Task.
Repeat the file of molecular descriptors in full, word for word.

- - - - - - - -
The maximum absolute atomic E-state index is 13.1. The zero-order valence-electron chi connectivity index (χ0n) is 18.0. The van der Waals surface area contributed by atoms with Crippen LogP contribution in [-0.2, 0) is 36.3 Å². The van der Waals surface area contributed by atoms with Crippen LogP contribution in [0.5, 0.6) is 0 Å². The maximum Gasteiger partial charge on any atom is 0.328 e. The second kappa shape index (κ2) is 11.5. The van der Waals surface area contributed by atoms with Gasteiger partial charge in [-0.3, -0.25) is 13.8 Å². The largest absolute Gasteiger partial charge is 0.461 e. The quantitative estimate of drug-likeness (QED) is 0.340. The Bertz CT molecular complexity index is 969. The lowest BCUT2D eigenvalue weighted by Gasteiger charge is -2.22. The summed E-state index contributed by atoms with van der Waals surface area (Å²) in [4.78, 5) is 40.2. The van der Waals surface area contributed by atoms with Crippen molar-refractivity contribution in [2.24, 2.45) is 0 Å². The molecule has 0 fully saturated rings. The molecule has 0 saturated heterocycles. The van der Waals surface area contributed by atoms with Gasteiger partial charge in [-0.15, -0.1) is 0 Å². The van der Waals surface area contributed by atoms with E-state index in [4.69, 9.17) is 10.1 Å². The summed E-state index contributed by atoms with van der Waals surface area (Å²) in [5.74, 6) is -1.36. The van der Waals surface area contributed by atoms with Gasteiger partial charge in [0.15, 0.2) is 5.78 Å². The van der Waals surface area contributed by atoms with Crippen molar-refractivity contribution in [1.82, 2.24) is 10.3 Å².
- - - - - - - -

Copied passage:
The maximum absolute atomic E-state index is 13.1. The zero-order valence-electron chi connectivity index (χ0n) is 18.0. The van der Waals surface area contributed by atoms with Crippen LogP contribution in [-0.2, 0) is 36.3 Å². The van der Waals surface area contributed by atoms with Crippen LogP contribution in [0.5, 0.6) is 0 Å². The maximum Gasteiger partial charge on any atom is 0.328 e. The second kappa shape index (κ2) is 11.5. The van der Waals surface area contributed by atoms with Gasteiger partial charge in [-0.3, -0.25) is 13.8 Å². The largest absolute Gasteiger partial charge is 0.461 e. The quantitative estimate of drug-likeness (QED) is 0.340. The Bertz CT molecular complexity index is 969. The lowest BCUT2D eigenvalue weighted by Gasteiger charge is -2.22. The summed E-state index contributed by atoms with van der Waals surface area (Å²) in [4.78, 5) is 40.2. The van der Waals surface area contributed by atoms with Crippen molar-refractivity contribution in [2.24, 2.45) is 0 Å². The molecule has 0 fully saturated rings. The molecule has 0 saturated heterocycles. The van der Waals surface area contributed by atoms with Gasteiger partial charge in [-0.15, -0.1) is 0 Å². The van der Waals surface area contributed by atoms with E-state index in [4.69, 9.17) is 10.1 Å². The summed E-state index contributed by atoms with van der Waals surface area (Å²) in [5.74, 6) is -1.36. The van der Waals surface area contributed by atoms with Gasteiger partial charge in [0.15, 0.2) is 5.78 Å². The van der Waals surface area contributed by atoms with Crippen molar-refractivity contribution in [1.82, 2.24) is 10.3 Å².